Classical CD Reviews

JOSEPH BALTHASAR HOCHREITHER: Requiem; Missa Jubilus sacer – Soloists/ St. Florianer Sängerknaben/ Ars Antiqua Austria/ Gunar Letzbor – Pan Classics

Worthy performances of a questionably worthy composer.

Published on May 23, 2013

JOSEPH BALTHASAR HOCHREITHER: Requiem; Missa Jubilus sacer – Alois Mühlbacher, sop./ Markus Forster, countertenor/ Markus Miesenberger, tenor/ Gerhard Kenda, bass/ St. Florianer Sängerknaben/ Ars Antiqua Austria/ Gunar Letzbor – Pan Classics PC 10264, 58:58 [Distr. by Naxos] ***:

Little is known of Joseph Balthasar Hochreither (born in Salzburg, 1669 – 1731) except that he was an Austrian organist and composer who probably, but not known for sure, studied under Heinrich Biber, who was teaching at the Salzburg Kapellhaus, a very old school for highly talented boys. Georg Muffat was also organist in the town for a time and it is probable that Hochreither heard him perform on the organ as well. He got his master’s degree and ended up as cathedral chapter organist in Salzburg from 1721 until his death. There are 21 surviving extant works.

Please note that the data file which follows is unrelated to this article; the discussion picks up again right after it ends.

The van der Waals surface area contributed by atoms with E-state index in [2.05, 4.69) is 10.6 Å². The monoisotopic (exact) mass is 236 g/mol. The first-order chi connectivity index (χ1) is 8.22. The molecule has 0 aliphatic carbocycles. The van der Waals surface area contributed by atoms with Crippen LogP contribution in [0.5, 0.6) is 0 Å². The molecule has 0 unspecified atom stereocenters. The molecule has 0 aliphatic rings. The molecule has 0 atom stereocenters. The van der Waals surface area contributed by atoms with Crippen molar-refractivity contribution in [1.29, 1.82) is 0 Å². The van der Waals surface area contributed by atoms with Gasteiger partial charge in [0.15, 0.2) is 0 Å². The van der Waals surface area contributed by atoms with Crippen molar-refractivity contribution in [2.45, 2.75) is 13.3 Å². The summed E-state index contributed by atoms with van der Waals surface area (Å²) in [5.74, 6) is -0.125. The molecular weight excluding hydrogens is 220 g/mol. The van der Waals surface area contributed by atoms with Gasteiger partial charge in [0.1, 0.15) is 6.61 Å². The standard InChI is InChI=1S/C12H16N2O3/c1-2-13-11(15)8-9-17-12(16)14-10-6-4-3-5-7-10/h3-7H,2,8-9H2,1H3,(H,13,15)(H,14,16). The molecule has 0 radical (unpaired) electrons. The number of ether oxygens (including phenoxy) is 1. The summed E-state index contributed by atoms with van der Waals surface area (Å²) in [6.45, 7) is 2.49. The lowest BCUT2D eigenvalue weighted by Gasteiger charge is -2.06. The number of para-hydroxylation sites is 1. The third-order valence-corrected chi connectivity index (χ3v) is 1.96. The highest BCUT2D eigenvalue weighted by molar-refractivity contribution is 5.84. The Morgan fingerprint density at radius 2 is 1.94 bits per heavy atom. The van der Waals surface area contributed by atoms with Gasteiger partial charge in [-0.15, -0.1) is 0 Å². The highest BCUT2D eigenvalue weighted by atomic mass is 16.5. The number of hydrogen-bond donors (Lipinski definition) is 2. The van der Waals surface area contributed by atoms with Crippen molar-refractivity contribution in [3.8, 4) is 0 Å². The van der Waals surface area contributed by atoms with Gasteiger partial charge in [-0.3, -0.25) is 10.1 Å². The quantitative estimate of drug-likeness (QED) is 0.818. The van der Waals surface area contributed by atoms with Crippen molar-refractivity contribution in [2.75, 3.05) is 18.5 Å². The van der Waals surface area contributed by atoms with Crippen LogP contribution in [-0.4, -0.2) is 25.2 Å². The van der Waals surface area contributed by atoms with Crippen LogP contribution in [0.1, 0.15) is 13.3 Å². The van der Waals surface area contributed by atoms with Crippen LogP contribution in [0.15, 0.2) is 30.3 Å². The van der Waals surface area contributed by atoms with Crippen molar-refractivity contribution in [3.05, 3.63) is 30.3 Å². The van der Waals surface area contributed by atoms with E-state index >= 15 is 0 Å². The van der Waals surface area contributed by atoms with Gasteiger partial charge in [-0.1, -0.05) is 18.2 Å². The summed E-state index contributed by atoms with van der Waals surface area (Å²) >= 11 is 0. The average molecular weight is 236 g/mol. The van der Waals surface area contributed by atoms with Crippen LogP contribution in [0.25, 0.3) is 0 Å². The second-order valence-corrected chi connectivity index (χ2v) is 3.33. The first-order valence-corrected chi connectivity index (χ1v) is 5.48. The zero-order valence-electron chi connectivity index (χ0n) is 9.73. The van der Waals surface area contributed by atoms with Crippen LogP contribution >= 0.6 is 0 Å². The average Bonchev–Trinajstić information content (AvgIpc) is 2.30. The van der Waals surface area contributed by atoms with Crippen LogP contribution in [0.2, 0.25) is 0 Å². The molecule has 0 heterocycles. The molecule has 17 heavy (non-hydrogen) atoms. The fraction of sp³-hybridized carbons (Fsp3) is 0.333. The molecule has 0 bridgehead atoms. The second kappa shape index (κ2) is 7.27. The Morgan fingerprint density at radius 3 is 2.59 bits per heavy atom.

The question as to whether every undiscovered old “master” of the baroque and classical periods should be revived and recorded will continue to be a hot one. Though the notes to the release speak of the unexpected high quality of these works I would say in effect, compared to whom? The Requiem, a piece truncated in over three different sources, may not have been intended for unified performance at all. The piece itself is remarkably uninspired, inspiring neither fear nor imposing consolation. The muted trumpets and muffled timpani are unique and very striking features, though one knows from the start that this is no Biber. The Missa Jubilus sacer was composed in the year of his death, though we are not privy as to the reason of its composition. This is a far greater work than the sad Requiem, especially noteworthy for its use of four high baroque trumpets, adding a festive and particularly jubilant feeling to the piece. The choral writing is solid and rigorous, but again hardly on the level of a Biber. It is a worthy piece but nothing that merits particular attention unless one is an inveterate collector of all things Baroque. Performances are all one could ask for and the sound is excellent. But it’s tough to recommend one-half of a disc.

—Steven Ritter




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